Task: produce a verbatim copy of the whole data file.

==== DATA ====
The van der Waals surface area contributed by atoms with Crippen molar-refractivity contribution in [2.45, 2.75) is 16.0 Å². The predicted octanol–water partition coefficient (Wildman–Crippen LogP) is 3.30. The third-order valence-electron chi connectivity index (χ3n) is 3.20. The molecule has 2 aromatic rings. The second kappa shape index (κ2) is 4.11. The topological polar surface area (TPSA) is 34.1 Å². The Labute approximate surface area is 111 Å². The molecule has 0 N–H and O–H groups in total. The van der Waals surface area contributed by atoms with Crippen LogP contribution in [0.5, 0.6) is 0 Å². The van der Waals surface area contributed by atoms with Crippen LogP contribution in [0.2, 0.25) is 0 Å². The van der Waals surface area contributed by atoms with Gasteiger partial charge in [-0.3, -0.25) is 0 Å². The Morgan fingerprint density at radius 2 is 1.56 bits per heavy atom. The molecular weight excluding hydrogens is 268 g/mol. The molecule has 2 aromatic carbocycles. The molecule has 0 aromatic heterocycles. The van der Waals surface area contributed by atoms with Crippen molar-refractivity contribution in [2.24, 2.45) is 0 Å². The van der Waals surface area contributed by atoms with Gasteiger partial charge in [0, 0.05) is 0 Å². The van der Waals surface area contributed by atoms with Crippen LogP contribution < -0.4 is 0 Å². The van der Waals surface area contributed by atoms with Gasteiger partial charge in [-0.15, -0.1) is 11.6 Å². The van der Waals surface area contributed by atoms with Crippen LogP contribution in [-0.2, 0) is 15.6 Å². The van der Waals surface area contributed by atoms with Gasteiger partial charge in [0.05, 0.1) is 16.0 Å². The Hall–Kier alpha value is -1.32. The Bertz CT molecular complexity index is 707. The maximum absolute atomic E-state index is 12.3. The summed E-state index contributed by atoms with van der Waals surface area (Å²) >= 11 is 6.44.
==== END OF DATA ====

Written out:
The van der Waals surface area contributed by atoms with Crippen molar-refractivity contribution in [2.45, 2.75) is 16.0 Å². The predicted octanol–water partition coefficient (Wildman–Crippen LogP) is 3.30. The third-order valence-electron chi connectivity index (χ3n) is 3.20. The molecule has 2 aromatic rings. The second kappa shape index (κ2) is 4.11. The topological polar surface area (TPSA) is 34.1 Å². The Labute approximate surface area is 111 Å². The molecule has 0 N–H and O–H groups in total. The van der Waals surface area contributed by atoms with Crippen LogP contribution in [0.5, 0.6) is 0 Å². The van der Waals surface area contributed by atoms with Crippen LogP contribution in [0.2, 0.25) is 0 Å². The van der Waals surface area contributed by atoms with Gasteiger partial charge in [-0.3, -0.25) is 0 Å². The Morgan fingerprint density at radius 2 is 1.56 bits per heavy atom. The molecular weight excluding hydrogens is 268 g/mol. The molecule has 2 aromatic carbocycles. The molecule has 0 aromatic heterocycles. The van der Waals surface area contributed by atoms with Crippen molar-refractivity contribution in [2.24, 2.45) is 0 Å². The van der Waals surface area contributed by atoms with Gasteiger partial charge in [0, 0.05) is 0 Å². The van der Waals surface area contributed by atoms with Crippen LogP contribution < -0.4 is 0 Å². The van der Waals surface area contributed by atoms with Gasteiger partial charge in [-0.15, -0.1) is 11.6 Å². The van der Waals surface area contributed by atoms with Crippen LogP contribution in [-0.2, 0) is 15.6 Å². The van der Waals surface area contributed by atoms with Gasteiger partial charge in [0.05, 0.1) is 16.0 Å². The Hall–Kier alpha value is -1.32. The Bertz CT molecular complexity index is 707. The maximum absolute atomic E-state index is 12.3. The summed E-state index contributed by atoms with van der Waals surface area (Å²) >= 11 is 6.44.